Bethesda has made a major announcement through its wholly-owned id Software subsidiary: the release of the source code for Doom 3 BFG Edition under an open-source licence.
The release, designed to allow the game to be modded on a far more fundamental level than most as well as making the latest version of the Doom 3 engine available for third-party developers to use in their games, follows id Software's tradition of releasing older versions of its game engines for free under the GNU General Public Licence. Designed for open-source efforts, the GPL allows users to make use of id Software's engine without paying a penny in royalties or licence fees - but only if they agree to release any modifications they make to the engine available under the same open-source licence.
The GPL is a source of much confusion in the software development world, much of it promulgated by closed-source software companies spreading a form of propaganda known as Fear, Uncertainty and Doubt (FUD.) Any GPL-licensed id Software engine - or any other software released under the GPL - can be used to create a closed-source, proprietary game which can be sold for profit. The licence only requires that the source code for the GPL-licensed portions, plus any modifications made therein, is published under the same licence - not the entire source code tree for the whole game.
With that clarification out of the way: id Software's release of the Doom 3 BFG engine is based on the company's upgrade to its eight year old first-person shooter engine. Released last month, the BFG Edition boosts the graphical quality of the engine, improves audio quality and adds support for 3D monitors and head-mounted displays. All of these features are brought across to the open-source version, but that doesn't mean you're getting the game for free: the source code covers the engine, but includes no game content. In other words: if you want to play Doom 3, you need to go out and buy Doom 3.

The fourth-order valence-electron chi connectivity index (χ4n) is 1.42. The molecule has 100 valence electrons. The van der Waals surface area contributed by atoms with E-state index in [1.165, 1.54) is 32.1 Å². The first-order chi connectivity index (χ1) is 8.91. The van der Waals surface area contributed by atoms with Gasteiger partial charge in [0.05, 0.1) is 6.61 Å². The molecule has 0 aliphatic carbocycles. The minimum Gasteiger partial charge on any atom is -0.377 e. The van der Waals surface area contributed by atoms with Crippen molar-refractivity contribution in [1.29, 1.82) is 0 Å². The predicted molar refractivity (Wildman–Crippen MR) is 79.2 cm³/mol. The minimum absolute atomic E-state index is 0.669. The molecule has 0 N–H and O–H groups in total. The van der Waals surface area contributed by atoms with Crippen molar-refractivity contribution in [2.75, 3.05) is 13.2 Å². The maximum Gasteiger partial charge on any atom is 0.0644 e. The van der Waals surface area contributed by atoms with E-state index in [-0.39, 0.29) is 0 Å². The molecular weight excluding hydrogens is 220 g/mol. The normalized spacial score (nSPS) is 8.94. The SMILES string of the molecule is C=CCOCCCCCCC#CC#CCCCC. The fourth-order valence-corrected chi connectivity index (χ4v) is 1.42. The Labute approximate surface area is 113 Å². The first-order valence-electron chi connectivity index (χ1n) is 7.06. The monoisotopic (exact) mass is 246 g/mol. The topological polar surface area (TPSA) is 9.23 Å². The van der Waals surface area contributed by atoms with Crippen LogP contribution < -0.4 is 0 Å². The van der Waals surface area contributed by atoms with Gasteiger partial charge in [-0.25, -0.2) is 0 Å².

The engine released under the GPL also excludes some proprietary code used in the full retail release, notably the Bink Video Player code used for intro and outtro movies, Steam integration and a method of rendering stencil shadows developed by id co-founder John Carmack known as 'Carmack's Reverse.'
Despite its age, and the exclusion of certain aspects, the source code release is likely to be welcomed by the open-source community. With the Doom 3 BFG Edition source available, developers can now work on creating cross-platform games based on the engine without having to worry about licensing fees or issues with making their work available under an open-source licence should they so wish. It also provides a shot in the arm for developers looking to create native Linux games, alongside the release of the cross-platform Unity 4 game engine and its official support for Linux earlier this month.
The Doom 3 BFG Edition source code can be downloaded from id Software's GitHub repository